Press Release
July 25, 2016


I welcome the President's executive order on FOI. Any effort to enable the people to exercise the right to information should be lauded.

To institutionalize transparency in government, I filed Senate Bill 159, or the proposed Freedom of Information Act last June 30.

There is still a need to pass an FOI law for the following reasons:

1. The scope of the executive order covers only the executive departments and agencies. They are administrative in their nature and do not pass beyond the limits of the department to which they are directed or in which they are published, and, therefore, create no rights in third persons. Simply put, executive orders are most often regarded as internal or simply within the confines of the executive department at the most.

On the other hand, a law can cover all divisions and branches of government. Our proposed law also covers private contractors that have transactions with government. We need to cover transactions involving private entities who may be in cahoots with government officers in stealing public funds

2. The right to information - in its substantive and procedural aspects - needs to be clearly defined. That is the primary purpose of an enabling law. In our proposed law, there is a procedure laid down and is uniform for all offices. In the EO, there seems to be much discretion given to the Head of the Office who has custody of the information. Each government office is supposed to come up with a manual.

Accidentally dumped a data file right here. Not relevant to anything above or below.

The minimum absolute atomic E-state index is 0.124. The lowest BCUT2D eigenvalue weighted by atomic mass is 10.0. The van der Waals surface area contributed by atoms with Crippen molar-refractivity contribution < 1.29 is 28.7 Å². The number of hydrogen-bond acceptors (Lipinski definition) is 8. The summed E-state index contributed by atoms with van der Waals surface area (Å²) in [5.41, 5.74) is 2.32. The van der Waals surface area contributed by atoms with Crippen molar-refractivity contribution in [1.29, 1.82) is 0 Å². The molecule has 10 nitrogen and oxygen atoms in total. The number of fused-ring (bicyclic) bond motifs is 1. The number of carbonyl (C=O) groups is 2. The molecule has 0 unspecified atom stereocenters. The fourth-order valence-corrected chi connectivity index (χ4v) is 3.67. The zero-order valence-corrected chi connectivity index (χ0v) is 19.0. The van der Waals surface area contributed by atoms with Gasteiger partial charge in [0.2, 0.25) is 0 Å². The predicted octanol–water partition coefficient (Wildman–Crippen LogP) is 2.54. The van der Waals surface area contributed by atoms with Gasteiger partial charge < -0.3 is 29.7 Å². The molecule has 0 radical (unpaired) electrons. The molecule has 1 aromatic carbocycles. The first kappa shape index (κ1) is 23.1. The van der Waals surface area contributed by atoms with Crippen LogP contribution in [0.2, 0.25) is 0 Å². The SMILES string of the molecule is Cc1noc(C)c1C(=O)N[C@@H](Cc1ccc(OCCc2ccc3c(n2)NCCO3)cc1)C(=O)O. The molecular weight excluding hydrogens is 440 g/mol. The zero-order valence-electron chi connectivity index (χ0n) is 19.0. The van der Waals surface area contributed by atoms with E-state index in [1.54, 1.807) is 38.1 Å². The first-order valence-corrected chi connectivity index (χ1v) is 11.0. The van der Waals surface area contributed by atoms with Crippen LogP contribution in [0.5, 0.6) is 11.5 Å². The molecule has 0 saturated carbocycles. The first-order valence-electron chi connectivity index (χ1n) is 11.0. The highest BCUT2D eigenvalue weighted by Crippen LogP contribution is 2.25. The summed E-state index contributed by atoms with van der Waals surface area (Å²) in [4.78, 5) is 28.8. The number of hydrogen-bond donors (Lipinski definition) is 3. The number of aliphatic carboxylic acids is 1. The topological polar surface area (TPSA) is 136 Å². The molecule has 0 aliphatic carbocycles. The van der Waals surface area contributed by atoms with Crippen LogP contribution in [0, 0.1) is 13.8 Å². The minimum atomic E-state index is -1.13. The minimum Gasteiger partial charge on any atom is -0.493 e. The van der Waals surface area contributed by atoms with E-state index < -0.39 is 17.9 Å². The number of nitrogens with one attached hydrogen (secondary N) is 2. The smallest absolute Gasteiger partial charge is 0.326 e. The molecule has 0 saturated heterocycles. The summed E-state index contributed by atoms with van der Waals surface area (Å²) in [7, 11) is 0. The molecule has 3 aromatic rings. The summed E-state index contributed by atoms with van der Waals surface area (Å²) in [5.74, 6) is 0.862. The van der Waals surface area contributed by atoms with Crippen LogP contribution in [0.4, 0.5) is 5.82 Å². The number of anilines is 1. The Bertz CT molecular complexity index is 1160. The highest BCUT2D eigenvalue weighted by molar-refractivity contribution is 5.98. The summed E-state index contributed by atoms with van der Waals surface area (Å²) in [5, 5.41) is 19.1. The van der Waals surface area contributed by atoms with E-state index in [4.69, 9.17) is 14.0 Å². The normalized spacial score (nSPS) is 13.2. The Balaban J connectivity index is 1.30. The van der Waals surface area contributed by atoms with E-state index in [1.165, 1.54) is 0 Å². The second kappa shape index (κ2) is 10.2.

Also, the EO provides that access to information will be denied when the information falls under certain exceptions. The DOJ and the Solicitor General are to submit the list of exceptions based on the Constitution, law and jurisprudence.

Under our bill, established exceptions are already well-defined.

Because openness is fundamental to the democratic life of the country, access to information should be a key feature of our government. People should be able to understand and process such information meaningfully, expeditiously, and without distortion. I would therefore, like to add that our proposed law is not just about transparency and accountability, it is also about creating an enabling environment for social participation. Those who have been traditionally excluded from formal decision-making processes, such as those belonging to marginalized sectors, will now have the opportunity to engage in political participation, not just as voter or candidate, but in all important aspects of public affairs.

3. The EO does not provide for funding; but we can provide appropriations through our law. The effective promotion of the right to information requires investing in structures and mechanisms to establish and facilitate access to information. We need to institutionalize the FOI program so that it will not be removed or underfunded depending on the whims of the next President.

4. The EO provides administrative liabilities for violations of the EO, but it cannot provide for criminal liability. On the other hand, the law can define what acts constitute crimes and can provide specific administrative and criminal sanctions and penalties (includes imprisonment and fines).

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